Some of us picture the glamorous world of the superrich — running around the globe on their superyachts — and wonder — why not me?

There’s a simple answer: You don’t have the money.

But it’s not all caviar and champagne, wild parties, and rubbing elbows with world famous politicians and celebrities. It’s also urinary infections, slips and falls, and dermatitis.

Telemedical service provider MedAire, an International SOS company, has revealed new data highlighting the most common injuries and illnesses onboard superyachts.

MedAire, which provides services to over 50% of the world’s largest superyachts, looked at over 10,000 cases from the last five years, to uncover the most common ailments onboard among crew and guests.

It found that urinary infections were the most commonly seen illness onboard, representing about 4% of the total number of cases and skewed heavily in gender towards females.

“The yachting environment lends itself to a high occurrence of UTIs: warm temperatures and inconsistent water intake can hugely increase the chance of contracting a UTI," said Brent Palmer, director of education at MedAire, "so we always recommend good hydration and the regular passing of urine to mitigate these risks.”

Of all of MedAire’s 18 medical case categories, dermatological saw the highest number of cases, closely followed by musculoskeletal.

The third largest category by case numbers was ear, nose and throat. As Palmer puts it, this can be simply explained.

“On a yacht, you’re in close confines with each other so naturally throat complaints like pharyngitis and tonsilitis are spread very easily between the crew,” Palmer said. “Over the years we’ve launched numerous basic hygiene awareness campaigns to mitigate the spread of such viruses to little avail, but it was only really when Covid hit that these started to make an impact, as people were forced to take hygiene measures more seriously. As a happy consequence of Covid, we therefore saw a decrease in this type of illness, which had been increasing every year up to that point.”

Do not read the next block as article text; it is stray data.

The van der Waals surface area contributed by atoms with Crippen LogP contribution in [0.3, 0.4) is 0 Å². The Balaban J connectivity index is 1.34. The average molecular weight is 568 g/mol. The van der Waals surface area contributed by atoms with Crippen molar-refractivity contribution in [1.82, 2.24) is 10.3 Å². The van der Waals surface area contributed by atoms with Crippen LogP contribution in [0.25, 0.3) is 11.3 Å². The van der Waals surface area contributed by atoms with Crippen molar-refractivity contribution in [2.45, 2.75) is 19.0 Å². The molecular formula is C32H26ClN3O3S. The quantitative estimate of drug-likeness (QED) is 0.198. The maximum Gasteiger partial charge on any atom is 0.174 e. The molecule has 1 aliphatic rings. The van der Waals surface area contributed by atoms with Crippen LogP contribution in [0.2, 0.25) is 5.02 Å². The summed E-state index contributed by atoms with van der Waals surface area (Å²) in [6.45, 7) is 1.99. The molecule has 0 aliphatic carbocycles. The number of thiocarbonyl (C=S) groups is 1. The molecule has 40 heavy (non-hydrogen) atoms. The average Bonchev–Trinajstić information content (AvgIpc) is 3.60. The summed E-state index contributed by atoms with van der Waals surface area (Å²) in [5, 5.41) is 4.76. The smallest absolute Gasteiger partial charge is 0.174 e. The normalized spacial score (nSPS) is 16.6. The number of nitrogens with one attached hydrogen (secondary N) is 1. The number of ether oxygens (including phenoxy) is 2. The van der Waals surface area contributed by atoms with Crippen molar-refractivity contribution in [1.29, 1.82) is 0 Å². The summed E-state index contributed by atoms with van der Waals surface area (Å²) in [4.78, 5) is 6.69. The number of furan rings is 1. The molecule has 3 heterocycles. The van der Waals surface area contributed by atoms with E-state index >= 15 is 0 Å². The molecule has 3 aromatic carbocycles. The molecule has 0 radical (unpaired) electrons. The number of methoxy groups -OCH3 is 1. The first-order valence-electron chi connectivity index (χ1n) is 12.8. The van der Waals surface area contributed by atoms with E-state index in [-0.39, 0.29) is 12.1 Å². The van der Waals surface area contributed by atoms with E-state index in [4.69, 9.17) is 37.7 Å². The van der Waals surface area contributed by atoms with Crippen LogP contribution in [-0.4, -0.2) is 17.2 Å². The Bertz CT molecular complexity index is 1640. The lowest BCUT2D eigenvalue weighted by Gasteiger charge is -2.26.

Ear pain also appeared within the most common cases, which tends to be skewed heavily towards swimmers. Dr. Philip Bryson, diving medicine specialist at MedAire said that “even visibly clean water can contain plankton, protozoa and bugs that are invisible to the naked eye. If your ear canal is not properly dried out, small amounts of water can pool, causing infections, especially if there is wax in the ear.”

Crew and guests should always try and ensure that their ears are drained after being in the water by gently tapping or shaking a tilted head, as well as keeping hair off the ears after swimming to allow air to naturally circulate, said Dr. Bryson. “If discomfort does arise, knowing which products to use or indeed not to use is imperative, using cotton buds, for example, could push bugs further into the ear and worsen the situation.”  

Back complaints and lacerations and cuts also featured heavily within the top yachting cases, attributable to the nature of the yachting environment, working around heavy machinery, operated by young fit individuals who may lack good lifting technique.

“As in any remote environment, having access to excellent medical advice and information is incredibly useful — not only to provide peace of mind for the patient but also potentially avoiding any unnecessary detours for shoreside treatment if at sea or on charter,” said Dr. Bryson. 

So the next time you see a superyacht in person or on television, know that someone aboard that boat has a UTI, sprained ankle, or ear infection. It makes them seem like they’re more like us.

Ken Hocke has been the senior editor of WorkBoat since 1999. He was the associate editor of WorkBoat from 1997 to 1999. Prior to that, he was the editor of the Daily Shipping Guide, a transportation daily in New Orleans. He has written for other publications including The Times-Picayune. He graduated from Louisiana State University with an arts and sciences degree, with a concentration in English, in 1978.